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Of the 53,000 children who will die this year, most will die in hospitals. More than half will die suddenly and unexpectedly. But the remainder who suffer from chronic disease that will take their lives before they reach adulthood will likely not be afforded care that addresses their special needs, the needs of their family and friends, and matters of the spirit and emotions.
Children who succumb to diseases like cancer often spend their last days in intensive care units, where palliative care is nonexistent. Even in cases where hospice and palliative care are not appropriate because the child died unexpectedly, grieving families are left groping in their grief without the help of bereavement programs.
This must change, according to the National Hospice and Palliative Care Organization (NHPCO), based in Alexandria, VA. In February, the largest trade association of hospices called for broader availability of pediatric hospice and palliative care, while characterizing current hospice programs and reimbursement models as not being adequate to serve the estimated 400,000 children living with life-threatening chronic illnesses, children diagnosed with terminal diseases, and their families.
"Most hospice programs are inadequate in their present structure and reimbursement mechanisms to meet the needs of children living with life-threatening conditions and their families," the NHPCO said in a white paper released in February. "Late referral, increased medical expenditures compared to adult hospice patients, limited availability of programs with personnel trained in pediatric palliative care, and prolonged bereavement care costs are significant barriers. Access to respite care, a vital service, is limited by a general lack of available services, reimbursement, and family confidence in the care providers. Training programs for respite caregivers and wider care options are important remedies for this problem. Research in pediatric palliative care is lacking, and dedicated research funding will create the evidence base that will drive improvement in care and education."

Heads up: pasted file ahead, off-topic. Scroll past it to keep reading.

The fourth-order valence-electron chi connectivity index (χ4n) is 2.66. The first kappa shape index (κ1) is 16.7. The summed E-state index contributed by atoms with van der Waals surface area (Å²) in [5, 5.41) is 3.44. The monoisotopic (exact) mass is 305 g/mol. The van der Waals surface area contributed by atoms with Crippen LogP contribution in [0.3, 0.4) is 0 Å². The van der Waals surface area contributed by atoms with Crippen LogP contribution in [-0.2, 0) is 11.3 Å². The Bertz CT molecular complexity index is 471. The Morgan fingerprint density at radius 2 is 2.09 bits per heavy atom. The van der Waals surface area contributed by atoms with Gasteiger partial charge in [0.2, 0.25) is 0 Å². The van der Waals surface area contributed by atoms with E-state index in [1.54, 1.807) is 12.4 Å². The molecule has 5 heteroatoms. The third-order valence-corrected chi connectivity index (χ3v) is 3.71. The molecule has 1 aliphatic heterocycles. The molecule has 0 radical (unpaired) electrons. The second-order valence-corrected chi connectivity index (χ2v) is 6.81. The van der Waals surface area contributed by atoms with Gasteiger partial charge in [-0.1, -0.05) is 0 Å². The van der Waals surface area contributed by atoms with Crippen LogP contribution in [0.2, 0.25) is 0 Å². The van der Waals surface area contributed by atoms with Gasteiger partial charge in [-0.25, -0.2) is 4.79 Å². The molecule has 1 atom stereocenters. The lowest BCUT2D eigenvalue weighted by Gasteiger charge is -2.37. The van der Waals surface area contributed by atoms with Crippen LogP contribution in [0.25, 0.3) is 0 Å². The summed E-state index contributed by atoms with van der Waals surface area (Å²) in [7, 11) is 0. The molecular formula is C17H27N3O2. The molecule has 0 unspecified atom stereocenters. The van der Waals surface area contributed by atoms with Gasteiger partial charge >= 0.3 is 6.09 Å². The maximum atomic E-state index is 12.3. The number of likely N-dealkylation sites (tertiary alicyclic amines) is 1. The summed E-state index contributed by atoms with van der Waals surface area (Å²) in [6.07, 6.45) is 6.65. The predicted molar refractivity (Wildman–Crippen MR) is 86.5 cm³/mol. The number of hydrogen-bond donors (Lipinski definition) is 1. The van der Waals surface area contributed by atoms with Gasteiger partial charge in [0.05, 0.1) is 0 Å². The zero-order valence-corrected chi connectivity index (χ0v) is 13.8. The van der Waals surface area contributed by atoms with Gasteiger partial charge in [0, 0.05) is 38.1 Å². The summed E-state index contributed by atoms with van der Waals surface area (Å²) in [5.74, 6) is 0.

The white paper was produced by the NHPCO’s Children’s International Project on Palliative/Hospice Services Administrative/ Policy Workgroup. ChIPPS is a worldwide organization dedicated to promoting palliative care globally.
The reasons for the woeful treatment of dying children and grieving families is due in large part to the health care system’s inability to recognize the need for palliative care even when children are receiving curative care, says Marcia Levetown, MD. She is an independent palliative care educator and program developer and founder of the Children’s International Project on Palliative/Hospice Services initiative of the NHPCO.
Keys aspects of this failure are that pediatricians, nurses, and hospitals — even children’s hospitals — lack training in pediatric palliative care. Another factor is the lack of palliative care programs and services, Levetown says. In addition, there is a need for respite care programs to aid families of dying children and for better reimbursement models to account for the need for palliative care services to lessen the short- and long-term impact of the illness and death of the child.
But hospitals, physicians, and nurses do not corner the market in blame. Hospices share some responsibility because of their own shortsightedness, and blame also falls on reimbursement systems that force parents to choose between saving their children and giving up curative efforts.
Often, the result is that even when hospices treat children, they do so using the adult hospice model, which requires a terminal illness prognosis and eschews life-sustaining medical interventions. Adult hospice also is characterized by an absence of personnel with pediatric expertise and an inability to reach children in hospital ICU departments, where the vast majority of children die.
As a result, hospices care for only 5,000 of the 53,000 children who die each year.
"Good medical practice teaches us that children are not just little adults,’ but require specially trained professionals to expertly deal with the unique needs of children," says David J. English, president and chief executive officer of The Hospices of the National Capital Region.